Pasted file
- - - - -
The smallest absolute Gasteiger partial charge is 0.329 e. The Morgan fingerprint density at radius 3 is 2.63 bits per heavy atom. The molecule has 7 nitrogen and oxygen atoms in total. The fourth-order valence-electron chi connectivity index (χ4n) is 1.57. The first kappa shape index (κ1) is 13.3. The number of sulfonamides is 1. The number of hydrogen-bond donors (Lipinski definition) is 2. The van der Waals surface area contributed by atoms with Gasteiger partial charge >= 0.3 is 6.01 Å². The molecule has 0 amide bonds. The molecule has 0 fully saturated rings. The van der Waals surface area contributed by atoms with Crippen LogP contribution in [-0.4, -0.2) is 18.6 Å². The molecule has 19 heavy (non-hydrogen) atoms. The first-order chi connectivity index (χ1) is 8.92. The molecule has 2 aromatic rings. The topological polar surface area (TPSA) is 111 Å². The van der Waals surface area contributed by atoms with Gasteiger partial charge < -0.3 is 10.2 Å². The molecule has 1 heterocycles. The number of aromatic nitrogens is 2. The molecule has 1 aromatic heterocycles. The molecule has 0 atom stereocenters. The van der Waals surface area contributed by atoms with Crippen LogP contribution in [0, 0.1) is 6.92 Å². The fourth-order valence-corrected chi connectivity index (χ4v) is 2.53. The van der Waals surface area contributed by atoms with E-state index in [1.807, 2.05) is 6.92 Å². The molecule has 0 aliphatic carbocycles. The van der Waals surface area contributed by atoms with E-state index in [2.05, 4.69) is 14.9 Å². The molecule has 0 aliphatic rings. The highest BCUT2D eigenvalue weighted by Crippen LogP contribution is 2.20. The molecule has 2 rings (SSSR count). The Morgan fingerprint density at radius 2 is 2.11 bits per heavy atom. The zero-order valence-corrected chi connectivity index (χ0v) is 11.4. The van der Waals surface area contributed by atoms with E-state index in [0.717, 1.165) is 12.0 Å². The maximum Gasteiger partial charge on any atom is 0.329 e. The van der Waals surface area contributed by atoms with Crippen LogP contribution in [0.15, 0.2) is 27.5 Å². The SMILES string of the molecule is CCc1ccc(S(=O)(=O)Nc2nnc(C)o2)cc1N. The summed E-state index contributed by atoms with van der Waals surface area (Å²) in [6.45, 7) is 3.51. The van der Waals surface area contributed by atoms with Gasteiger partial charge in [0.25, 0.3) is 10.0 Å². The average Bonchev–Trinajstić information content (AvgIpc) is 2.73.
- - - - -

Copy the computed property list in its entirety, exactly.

The smallest absolute Gasteiger partial charge is 0.329 e. The Morgan fingerprint density at radius 3 is 2.63 bits per heavy atom. The molecule has 7 nitrogen and oxygen atoms in total. The fourth-order valence-electron chi connectivity index (χ4n) is 1.57. The first kappa shape index (κ1) is 13.3. The number of sulfonamides is 1. The number of hydrogen-bond donors (Lipinski definition) is 2. The van der Waals surface area contributed by atoms with Gasteiger partial charge >= 0.3 is 6.01 Å². The molecule has 0 amide bonds. The molecule has 0 fully saturated rings. The van der Waals surface area contributed by atoms with Crippen LogP contribution in [-0.4, -0.2) is 18.6 Å². The molecule has 19 heavy (non-hydrogen) atoms. The first-order chi connectivity index (χ1) is 8.92. The molecule has 2 aromatic rings. The topological polar surface area (TPSA) is 111 Å². The van der Waals surface area contributed by atoms with Gasteiger partial charge < -0.3 is 10.2 Å². The molecule has 1 heterocycles. The number of aromatic nitrogens is 2. The molecule has 1 aromatic heterocycles. The molecule has 0 atom stereocenters. The van der Waals surface area contributed by atoms with Crippen LogP contribution in [0, 0.1) is 6.92 Å². The fourth-order valence-corrected chi connectivity index (χ4v) is 2.53. The van der Waals surface area contributed by atoms with E-state index in [1.807, 2.05) is 6.92 Å². The molecule has 0 aliphatic carbocycles. The van der Waals surface area contributed by atoms with E-state index in [2.05, 4.69) is 14.9 Å². The molecule has 0 aliphatic rings. The highest BCUT2D eigenvalue weighted by Crippen LogP contribution is 2.20. The molecule has 2 rings (SSSR count). The Morgan fingerprint density at radius 2 is 2.11 bits per heavy atom. The zero-order valence-corrected chi connectivity index (χ0v) is 11.4. The van der Waals surface area contributed by atoms with E-state index in [0.717, 1.165) is 12.0 Å². The maximum Gasteiger partial charge on any atom is 0.329 e. The van der Waals surface area contributed by atoms with Crippen LogP contribution in [0.15, 0.2) is 27.5 Å². The SMILES string of the molecule is CCc1ccc(S(=O)(=O)Nc2nnc(C)o2)cc1N. The summed E-state index contributed by atoms with van der Waals surface area (Å²) in [6.45, 7) is 3.51. The van der Waals surface area contributed by atoms with Gasteiger partial charge in [0.25, 0.3) is 10.0 Å². The average Bonchev–Trinajstić information content (AvgIpc) is 2.73.